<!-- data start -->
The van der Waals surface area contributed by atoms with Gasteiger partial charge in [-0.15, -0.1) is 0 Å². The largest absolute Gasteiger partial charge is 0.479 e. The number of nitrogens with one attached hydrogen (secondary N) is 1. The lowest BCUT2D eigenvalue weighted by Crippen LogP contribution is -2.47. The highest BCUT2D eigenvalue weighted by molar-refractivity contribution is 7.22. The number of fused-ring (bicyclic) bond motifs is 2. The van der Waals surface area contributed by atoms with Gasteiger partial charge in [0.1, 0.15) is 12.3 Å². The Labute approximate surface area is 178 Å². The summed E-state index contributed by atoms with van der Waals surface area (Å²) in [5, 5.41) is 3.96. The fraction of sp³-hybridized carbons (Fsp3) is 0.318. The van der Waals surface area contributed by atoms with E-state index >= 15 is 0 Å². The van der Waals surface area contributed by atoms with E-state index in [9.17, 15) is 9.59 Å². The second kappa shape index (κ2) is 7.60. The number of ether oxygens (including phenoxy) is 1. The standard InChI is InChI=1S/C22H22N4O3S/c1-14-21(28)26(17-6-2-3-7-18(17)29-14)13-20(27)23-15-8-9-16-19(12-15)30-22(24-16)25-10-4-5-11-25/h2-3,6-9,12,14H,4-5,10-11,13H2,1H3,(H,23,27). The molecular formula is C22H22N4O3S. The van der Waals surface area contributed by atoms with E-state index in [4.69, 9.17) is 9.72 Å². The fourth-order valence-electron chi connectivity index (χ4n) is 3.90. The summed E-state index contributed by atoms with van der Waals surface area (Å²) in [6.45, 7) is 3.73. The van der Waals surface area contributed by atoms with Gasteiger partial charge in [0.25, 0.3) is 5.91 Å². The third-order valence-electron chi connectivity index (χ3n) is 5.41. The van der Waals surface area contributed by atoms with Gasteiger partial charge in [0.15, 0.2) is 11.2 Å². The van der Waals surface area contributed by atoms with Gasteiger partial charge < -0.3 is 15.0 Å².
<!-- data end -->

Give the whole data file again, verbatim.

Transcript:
The van der Waals surface area contributed by atoms with Gasteiger partial charge in [-0.15, -0.1) is 0 Å². The largest absolute Gasteiger partial charge is 0.479 e. The number of nitrogens with one attached hydrogen (secondary N) is 1. The lowest BCUT2D eigenvalue weighted by Crippen LogP contribution is -2.47. The highest BCUT2D eigenvalue weighted by molar-refractivity contribution is 7.22. The number of fused-ring (bicyclic) bond motifs is 2. The van der Waals surface area contributed by atoms with Gasteiger partial charge in [0.1, 0.15) is 12.3 Å². The Labute approximate surface area is 178 Å². The summed E-state index contributed by atoms with van der Waals surface area (Å²) in [5, 5.41) is 3.96. The fraction of sp³-hybridized carbons (Fsp3) is 0.318. The van der Waals surface area contributed by atoms with E-state index >= 15 is 0 Å². The van der Waals surface area contributed by atoms with E-state index in [9.17, 15) is 9.59 Å². The second kappa shape index (κ2) is 7.60. The number of ether oxygens (including phenoxy) is 1. The standard InChI is InChI=1S/C22H22N4O3S/c1-14-21(28)26(17-6-2-3-7-18(17)29-14)13-20(27)23-15-8-9-16-19(12-15)30-22(24-16)25-10-4-5-11-25/h2-3,6-9,12,14H,4-5,10-11,13H2,1H3,(H,23,27). The molecular formula is C22H22N4O3S. The van der Waals surface area contributed by atoms with E-state index in [4.69, 9.17) is 9.72 Å². The fourth-order valence-electron chi connectivity index (χ4n) is 3.90. The summed E-state index contributed by atoms with van der Waals surface area (Å²) in [6.45, 7) is 3.73. The van der Waals surface area contributed by atoms with Gasteiger partial charge in [0.25, 0.3) is 5.91 Å². The third-order valence-electron chi connectivity index (χ3n) is 5.41. The van der Waals surface area contributed by atoms with Gasteiger partial charge in [0.15, 0.2) is 11.2 Å². The van der Waals surface area contributed by atoms with Gasteiger partial charge < -0.3 is 15.0 Å².